Robert J. Stanton Jr.
Nutrient models for the development and location of ancient reefs

Geo.Alp 3, 2006, p. 191–206

The primary function of reef builders, from a geological perspective, is the in situ production of carbonate sediment at a relatively high rate to create a biogenic carbonate body with relief above the sea floor. Reef-building metazoans fall into two broad categories based on the mechanism by which they produce skeletal carbonate — those with primary (autotrophic or photosymbiotic) production through the aid of photosynthetic algae or bacteria, and those with secondary (heterotrophic) production. In modern reefs, carbonate production by photosymbiotic organisms is strongly correlated with low-nutrient, oligotrophic settings and efficient metabolism, whereas carbonate production by heterotrophic reef builders depends on high concentrations of organic nutrients.
Photosymbiotic reef builders are largely responsible for the construction of modern tropical shallow-water reefs, and this appears to have been the case back into the Mesozoic. This conclusion is based on the geologic range of scleractinian corals, the dominant constructors of modern shallow–water reefs. However, the existence of photosymbiotic reef builders in the geologic record cannot otherwise be definitively established. Heterotrophs are responsible for modern deep- and cold-water reefs as well as contributing to the growth of shallow-water reefs. In the absence of firm evidence for photosymbiotic carbonate producers in the geologic record, they are postulated to have been the dominant carbonate-producing metazoans responsible for ancient reefs as well.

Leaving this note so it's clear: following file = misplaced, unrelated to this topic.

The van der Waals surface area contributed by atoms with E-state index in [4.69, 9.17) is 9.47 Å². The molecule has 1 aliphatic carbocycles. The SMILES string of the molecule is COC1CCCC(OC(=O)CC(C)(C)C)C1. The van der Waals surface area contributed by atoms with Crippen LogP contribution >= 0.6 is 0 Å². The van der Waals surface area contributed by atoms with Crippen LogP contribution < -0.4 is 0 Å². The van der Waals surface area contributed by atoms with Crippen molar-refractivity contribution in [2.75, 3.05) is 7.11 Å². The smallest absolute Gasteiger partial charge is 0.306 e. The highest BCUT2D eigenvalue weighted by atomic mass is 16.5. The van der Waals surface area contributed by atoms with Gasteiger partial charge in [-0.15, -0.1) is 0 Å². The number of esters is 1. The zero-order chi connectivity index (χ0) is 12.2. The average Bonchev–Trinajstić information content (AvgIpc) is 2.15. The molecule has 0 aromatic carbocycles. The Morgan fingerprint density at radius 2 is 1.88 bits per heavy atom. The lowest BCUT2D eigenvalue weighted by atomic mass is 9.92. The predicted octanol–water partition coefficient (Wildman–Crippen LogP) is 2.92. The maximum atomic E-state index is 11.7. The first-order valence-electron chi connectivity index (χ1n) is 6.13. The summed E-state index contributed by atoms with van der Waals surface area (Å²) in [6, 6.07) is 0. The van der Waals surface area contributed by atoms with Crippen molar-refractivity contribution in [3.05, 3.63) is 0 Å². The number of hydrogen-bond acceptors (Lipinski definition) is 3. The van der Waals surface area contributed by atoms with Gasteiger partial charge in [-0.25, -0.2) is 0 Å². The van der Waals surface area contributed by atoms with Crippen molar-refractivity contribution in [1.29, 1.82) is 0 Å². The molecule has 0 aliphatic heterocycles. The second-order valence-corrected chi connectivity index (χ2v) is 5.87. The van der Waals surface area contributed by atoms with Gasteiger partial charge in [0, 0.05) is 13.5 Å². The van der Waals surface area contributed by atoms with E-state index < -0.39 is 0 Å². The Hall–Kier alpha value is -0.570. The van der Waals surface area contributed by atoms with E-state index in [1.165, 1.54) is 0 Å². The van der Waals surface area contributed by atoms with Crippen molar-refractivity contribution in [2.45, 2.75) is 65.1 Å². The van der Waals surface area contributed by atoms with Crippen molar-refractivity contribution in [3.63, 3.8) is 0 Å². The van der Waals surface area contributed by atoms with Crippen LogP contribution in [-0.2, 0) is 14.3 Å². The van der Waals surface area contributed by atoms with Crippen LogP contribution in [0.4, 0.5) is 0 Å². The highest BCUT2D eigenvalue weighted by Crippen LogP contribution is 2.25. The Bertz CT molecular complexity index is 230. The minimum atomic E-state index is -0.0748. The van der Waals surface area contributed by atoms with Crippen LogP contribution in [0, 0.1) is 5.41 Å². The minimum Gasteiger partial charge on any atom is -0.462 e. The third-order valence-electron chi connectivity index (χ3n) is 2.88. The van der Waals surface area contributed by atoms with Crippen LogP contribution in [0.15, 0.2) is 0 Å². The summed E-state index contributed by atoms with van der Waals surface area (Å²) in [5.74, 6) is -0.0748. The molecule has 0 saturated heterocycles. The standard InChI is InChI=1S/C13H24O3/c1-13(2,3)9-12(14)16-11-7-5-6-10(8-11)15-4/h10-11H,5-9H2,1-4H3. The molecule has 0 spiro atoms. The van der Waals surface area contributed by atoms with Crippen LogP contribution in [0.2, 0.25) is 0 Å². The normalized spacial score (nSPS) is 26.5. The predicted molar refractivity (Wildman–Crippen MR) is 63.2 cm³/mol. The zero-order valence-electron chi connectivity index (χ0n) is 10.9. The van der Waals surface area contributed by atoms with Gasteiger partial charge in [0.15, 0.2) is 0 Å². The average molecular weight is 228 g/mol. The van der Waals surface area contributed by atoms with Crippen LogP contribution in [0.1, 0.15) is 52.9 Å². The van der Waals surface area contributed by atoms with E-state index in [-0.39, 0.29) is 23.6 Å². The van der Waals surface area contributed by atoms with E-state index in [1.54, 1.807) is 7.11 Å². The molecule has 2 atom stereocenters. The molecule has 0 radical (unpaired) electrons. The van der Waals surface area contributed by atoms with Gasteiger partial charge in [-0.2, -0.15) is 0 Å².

In addition to metazoans, photoautotrophs (algae and bacteria growing independently of a metazoan host) were also major carbonate contributors to ancient reefs and mounds. Because carbonate production by both photoautotrophs and heterotrophs depends on nutrient supply rather than the oligotrophic conditions optimal for modern photosymbionts, explanations for the sites and characteristics of ancient reefs must focus on the phenomena and settings that result in sources of abundant nutrients at the geographic scale of reef growth. These nutrient sources consist of localized terrestrial influx, cold seeps, endo-upwelling, and the oceanographic phenomena of upwelling, oxygen minimum zones, and internal waves. Analysis of ancient reefs in terms of nutrient source provides the opportunity, through an alternative paradigm than that provided by modern shallow-water reefs, to understand fundamental controls on growth and distribution of reefs in the geologic record.

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